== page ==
Mental state over physical weight

How to use exercise as a tool to feel good, rather than as a means to lose weight.

Ethan Todd
23rd March 2022
Image from Unsplash @i yunmai
In the age of Instagram influencers, body positivity activists and gym fanatics, it can be a troubling experience for many to actually enjoy exercise. Often people's goals centre around solely weight loss, which negates what exercise should really be about: feeling good.

With a generation so obsessed with appearance and aesthetics, the goal of exercise very often centres purely around losing weight, whether that be strenuous exercise, hours of cardio, or ridiculous fad diets which constitute colossal health risks. Or often, worse repercussions can lead to harmful eating disorders, with eating disorder charity ‘beat’, estimating over 1.25 million people in the UK suffer from an eating disorder.

Shifting the focus of exercise to feeling good is necessary to ensure that those who struggle with body image issues can enjoy the plethora of benefits that regular exercise can offer, without being haunted by the number on the scale. Exercising relieves stress levels, improves sleep, releases powerful endorphins and can yield fantastic social benefits when involving team sports. Toxic gym culture, akin to over-strenuous diet and exercise as well as potential risks of body dysmorphia, will inevitably do more harm than good to the mental wellbeing of many.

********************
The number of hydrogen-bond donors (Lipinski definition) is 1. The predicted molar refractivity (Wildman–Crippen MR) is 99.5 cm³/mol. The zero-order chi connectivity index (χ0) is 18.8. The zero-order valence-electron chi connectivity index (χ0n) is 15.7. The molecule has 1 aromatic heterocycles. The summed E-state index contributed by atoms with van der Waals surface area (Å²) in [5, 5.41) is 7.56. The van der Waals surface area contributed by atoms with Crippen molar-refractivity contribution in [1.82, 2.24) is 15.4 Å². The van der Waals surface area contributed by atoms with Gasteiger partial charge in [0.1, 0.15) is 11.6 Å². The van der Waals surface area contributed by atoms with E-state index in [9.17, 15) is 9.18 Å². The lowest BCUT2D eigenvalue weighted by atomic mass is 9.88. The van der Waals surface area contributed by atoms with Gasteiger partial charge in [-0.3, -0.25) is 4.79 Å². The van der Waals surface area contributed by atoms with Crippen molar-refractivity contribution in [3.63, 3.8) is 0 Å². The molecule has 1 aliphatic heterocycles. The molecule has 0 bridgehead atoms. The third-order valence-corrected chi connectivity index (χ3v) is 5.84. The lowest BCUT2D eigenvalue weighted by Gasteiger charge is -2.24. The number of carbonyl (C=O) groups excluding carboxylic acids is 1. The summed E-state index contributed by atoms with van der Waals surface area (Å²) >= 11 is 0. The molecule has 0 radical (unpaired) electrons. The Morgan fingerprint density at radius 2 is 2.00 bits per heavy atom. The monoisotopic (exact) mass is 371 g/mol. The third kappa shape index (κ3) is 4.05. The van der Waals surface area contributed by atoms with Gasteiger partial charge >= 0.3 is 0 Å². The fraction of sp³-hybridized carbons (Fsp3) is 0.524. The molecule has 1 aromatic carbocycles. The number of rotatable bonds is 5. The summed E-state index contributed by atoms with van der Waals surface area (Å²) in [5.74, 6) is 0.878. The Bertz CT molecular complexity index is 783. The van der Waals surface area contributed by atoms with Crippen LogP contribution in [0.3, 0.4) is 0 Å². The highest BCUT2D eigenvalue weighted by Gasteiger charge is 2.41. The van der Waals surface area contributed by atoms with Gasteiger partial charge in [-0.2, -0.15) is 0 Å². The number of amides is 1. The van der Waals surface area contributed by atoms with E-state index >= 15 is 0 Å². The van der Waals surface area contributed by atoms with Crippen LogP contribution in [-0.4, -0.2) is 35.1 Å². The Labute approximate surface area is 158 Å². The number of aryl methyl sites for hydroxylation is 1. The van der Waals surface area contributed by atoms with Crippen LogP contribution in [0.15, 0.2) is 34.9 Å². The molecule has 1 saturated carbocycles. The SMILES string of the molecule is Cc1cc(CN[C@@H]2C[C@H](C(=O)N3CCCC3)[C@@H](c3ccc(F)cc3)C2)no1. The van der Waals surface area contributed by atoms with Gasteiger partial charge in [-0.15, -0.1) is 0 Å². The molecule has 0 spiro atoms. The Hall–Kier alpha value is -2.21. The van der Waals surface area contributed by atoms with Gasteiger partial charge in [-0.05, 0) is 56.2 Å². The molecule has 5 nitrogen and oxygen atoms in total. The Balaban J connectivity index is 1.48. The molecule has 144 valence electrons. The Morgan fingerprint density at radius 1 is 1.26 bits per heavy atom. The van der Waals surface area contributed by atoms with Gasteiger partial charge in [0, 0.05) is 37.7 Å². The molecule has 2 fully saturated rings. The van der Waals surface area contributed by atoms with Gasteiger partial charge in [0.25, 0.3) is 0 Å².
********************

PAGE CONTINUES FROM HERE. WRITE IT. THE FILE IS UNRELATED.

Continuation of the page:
Forgetting this, going for a morning or night-time run with your favourite playlist or podcast in your ear, as well as daily yoga and stretching, or playing a sport you love with friends will bring monumental benefits physically; but most importantly, mentally. highlights that ‘Long-term exercise has been proven comparable to psychotherapy and drug therapy', showing that mental health problems such as anxiety and depression can be alleviated with exercise inevitably leading to a better mental state.

Personally, I have exercised all my life whether that be stints in the gym, lockdown runs, or mobility based exercises when I was performing physiotherapy after a torn ACL. Despite this, undoubtedly the most I have ever enjoyed exercise has been playing football with my friends, whether that be with the school team with which I made memories I will cherish forever, or a game of 5-a-side after work or Uni, which allows me to totally unwind and forget any problems. The competitive aspect, the physical benefits of playing a sport, as well as spending time with mates vastly outweighs the positives of arbitrary weight loss.  

I implore anyone struggling with trying to enjoy working out to think about the social aspect, as this could be the key to enjoying all the physical and mental benefits of exercising. Being obsessed with the number on the scale will largely do more harm than good, and negates the whole point of exercising: to feel good.

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AUTHOR: Ethan Todd
Aspiring football journalist studying at Newcastle University.

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